Following creditor approval of Caffè Nero's company voluntary arrangement (CVA), a landlord creditor (LC) challenged the CVA on the basis that it was unfairly prejudicial to landlords and for material irregularity during the CVA decision procedure. The challenge was funded by a third party who intended to take over Caffè Nero. The third party paid LC £100,000 to not withdraw their challenge nor accept a settlement without the third party's consent.

Caffè Nero applied to strike out the CVA challenge and have summary judgment granted in its favour. Caffè Nero argued the challenge was an abuse of process and LC had no legitimate interest. Caffè Nero argued LC was the third party's ‘puppet', bringing the challenge for the third party's collateral purpose. Caffè Nero alleged that as LC had terminated the relevant lease pursuant to the CVA terms, they no longer had a legitimate interest to challenge the CVA.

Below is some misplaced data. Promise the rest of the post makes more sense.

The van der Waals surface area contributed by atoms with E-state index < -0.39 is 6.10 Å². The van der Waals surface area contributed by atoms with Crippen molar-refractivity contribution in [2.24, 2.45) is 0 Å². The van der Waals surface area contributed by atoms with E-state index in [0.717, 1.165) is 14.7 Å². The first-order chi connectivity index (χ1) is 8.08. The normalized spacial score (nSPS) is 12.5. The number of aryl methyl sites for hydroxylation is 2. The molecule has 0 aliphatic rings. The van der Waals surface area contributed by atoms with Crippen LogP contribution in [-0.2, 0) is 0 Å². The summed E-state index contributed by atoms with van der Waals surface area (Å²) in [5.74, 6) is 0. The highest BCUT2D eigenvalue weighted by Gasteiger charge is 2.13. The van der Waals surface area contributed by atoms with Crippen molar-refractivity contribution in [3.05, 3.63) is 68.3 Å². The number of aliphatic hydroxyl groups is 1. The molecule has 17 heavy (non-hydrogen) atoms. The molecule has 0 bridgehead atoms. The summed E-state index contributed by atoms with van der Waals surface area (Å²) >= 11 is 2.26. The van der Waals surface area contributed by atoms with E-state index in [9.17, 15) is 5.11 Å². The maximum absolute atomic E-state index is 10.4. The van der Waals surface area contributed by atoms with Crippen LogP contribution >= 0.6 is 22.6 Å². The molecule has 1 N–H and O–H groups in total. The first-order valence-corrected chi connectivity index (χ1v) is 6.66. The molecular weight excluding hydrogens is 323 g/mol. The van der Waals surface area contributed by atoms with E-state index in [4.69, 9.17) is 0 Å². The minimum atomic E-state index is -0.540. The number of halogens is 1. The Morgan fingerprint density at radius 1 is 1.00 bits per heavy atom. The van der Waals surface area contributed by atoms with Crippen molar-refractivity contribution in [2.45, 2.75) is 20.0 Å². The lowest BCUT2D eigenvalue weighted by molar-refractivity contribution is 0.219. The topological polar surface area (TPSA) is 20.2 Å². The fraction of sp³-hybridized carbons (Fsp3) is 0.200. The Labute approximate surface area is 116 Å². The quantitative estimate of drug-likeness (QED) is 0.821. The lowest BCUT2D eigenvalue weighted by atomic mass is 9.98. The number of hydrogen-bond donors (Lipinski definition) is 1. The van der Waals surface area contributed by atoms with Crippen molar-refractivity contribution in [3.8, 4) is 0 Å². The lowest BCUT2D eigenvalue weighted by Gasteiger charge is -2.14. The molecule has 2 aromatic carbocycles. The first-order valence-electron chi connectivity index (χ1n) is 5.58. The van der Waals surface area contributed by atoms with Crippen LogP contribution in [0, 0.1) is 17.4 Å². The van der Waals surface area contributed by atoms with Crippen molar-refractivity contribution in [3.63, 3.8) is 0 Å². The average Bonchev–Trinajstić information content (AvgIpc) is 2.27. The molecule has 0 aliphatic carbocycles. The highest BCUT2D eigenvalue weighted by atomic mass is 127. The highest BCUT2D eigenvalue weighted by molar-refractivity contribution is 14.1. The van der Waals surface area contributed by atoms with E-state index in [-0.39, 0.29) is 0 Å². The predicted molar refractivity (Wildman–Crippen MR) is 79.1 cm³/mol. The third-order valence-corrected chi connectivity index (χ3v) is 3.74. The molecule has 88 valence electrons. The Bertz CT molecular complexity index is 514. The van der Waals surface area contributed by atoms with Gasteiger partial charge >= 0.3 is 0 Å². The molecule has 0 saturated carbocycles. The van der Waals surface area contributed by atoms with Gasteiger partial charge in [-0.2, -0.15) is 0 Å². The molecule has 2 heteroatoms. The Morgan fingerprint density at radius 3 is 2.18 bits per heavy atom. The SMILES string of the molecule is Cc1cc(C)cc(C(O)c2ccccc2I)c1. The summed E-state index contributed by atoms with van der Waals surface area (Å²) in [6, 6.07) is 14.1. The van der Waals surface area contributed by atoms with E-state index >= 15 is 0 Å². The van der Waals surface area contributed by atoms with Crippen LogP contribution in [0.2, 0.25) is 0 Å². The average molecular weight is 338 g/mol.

The court dismissed Caffè Nero's application. Regarding collateral purpose, it would be premature to consider the merits of the CVA challenge or LC's motivations before a full trial. It was possible the third party and LC had separate purposes for the CVA challenge.

The court held Caffè Nero had failed to demonstrate LC had no real prospect of showing at trial that LC had a legitimate interest in the CVA challenge. LC had standing to bring the challenge due to their voting entitlement in the CVA. LC's belief they would achieve a better financial outcome if the challenge was successful was sufficient for there to be a legitimate interest.

Nero Holdings Limited v Young  [2021] EWHC 1453 (Ch)

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